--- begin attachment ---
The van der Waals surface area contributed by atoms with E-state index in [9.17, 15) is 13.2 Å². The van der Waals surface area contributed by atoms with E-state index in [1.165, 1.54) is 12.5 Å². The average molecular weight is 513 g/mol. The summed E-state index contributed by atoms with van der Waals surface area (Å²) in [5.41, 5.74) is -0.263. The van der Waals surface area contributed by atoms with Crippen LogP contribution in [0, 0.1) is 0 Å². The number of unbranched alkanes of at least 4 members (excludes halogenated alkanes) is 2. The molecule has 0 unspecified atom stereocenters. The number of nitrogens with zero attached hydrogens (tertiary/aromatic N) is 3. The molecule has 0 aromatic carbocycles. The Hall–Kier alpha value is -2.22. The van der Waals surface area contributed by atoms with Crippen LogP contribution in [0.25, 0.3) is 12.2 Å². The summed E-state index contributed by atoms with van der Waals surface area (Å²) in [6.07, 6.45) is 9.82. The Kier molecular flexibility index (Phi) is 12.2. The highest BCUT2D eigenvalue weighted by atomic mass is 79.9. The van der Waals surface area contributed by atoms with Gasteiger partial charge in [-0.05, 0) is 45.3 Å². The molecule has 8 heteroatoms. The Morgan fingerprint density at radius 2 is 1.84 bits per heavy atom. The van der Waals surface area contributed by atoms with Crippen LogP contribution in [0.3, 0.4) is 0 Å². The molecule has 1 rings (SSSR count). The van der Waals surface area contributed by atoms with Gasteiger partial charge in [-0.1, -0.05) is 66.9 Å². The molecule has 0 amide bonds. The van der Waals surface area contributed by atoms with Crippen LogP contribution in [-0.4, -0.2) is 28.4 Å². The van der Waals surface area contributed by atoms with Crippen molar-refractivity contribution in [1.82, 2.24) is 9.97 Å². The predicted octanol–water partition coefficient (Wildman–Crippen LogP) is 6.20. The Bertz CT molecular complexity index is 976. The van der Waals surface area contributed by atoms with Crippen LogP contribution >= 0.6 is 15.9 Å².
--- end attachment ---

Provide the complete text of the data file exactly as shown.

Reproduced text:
The van der Waals surface area contributed by atoms with E-state index in [9.17, 15) is 13.2 Å². The van der Waals surface area contributed by atoms with E-state index in [1.165, 1.54) is 12.5 Å². The average molecular weight is 513 g/mol. The summed E-state index contributed by atoms with van der Waals surface area (Å²) in [5.41, 5.74) is -0.263. The van der Waals surface area contributed by atoms with Crippen LogP contribution in [0, 0.1) is 0 Å². The number of unbranched alkanes of at least 4 members (excludes halogenated alkanes) is 2. The molecule has 0 unspecified atom stereocenters. The number of nitrogens with zero attached hydrogens (tertiary/aromatic N) is 3. The molecule has 0 aromatic carbocycles. The Hall–Kier alpha value is -2.22. The van der Waals surface area contributed by atoms with Crippen LogP contribution in [0.25, 0.3) is 12.2 Å². The summed E-state index contributed by atoms with van der Waals surface area (Å²) in [6.07, 6.45) is 9.82. The Kier molecular flexibility index (Phi) is 12.2. The highest BCUT2D eigenvalue weighted by atomic mass is 79.9. The van der Waals surface area contributed by atoms with Gasteiger partial charge in [-0.05, 0) is 45.3 Å². The molecule has 8 heteroatoms. The Morgan fingerprint density at radius 2 is 1.84 bits per heavy atom. The van der Waals surface area contributed by atoms with Crippen LogP contribution in [0.3, 0.4) is 0 Å². The molecule has 1 rings (SSSR count). The van der Waals surface area contributed by atoms with Gasteiger partial charge in [-0.1, -0.05) is 66.9 Å². The molecule has 0 amide bonds. The van der Waals surface area contributed by atoms with Crippen LogP contribution in [-0.4, -0.2) is 28.4 Å². The van der Waals surface area contributed by atoms with Crippen molar-refractivity contribution in [1.82, 2.24) is 9.97 Å². The predicted octanol–water partition coefficient (Wildman–Crippen LogP) is 6.20. The Bertz CT molecular complexity index is 976. The van der Waals surface area contributed by atoms with Crippen LogP contribution >= 0.6 is 15.9 Å².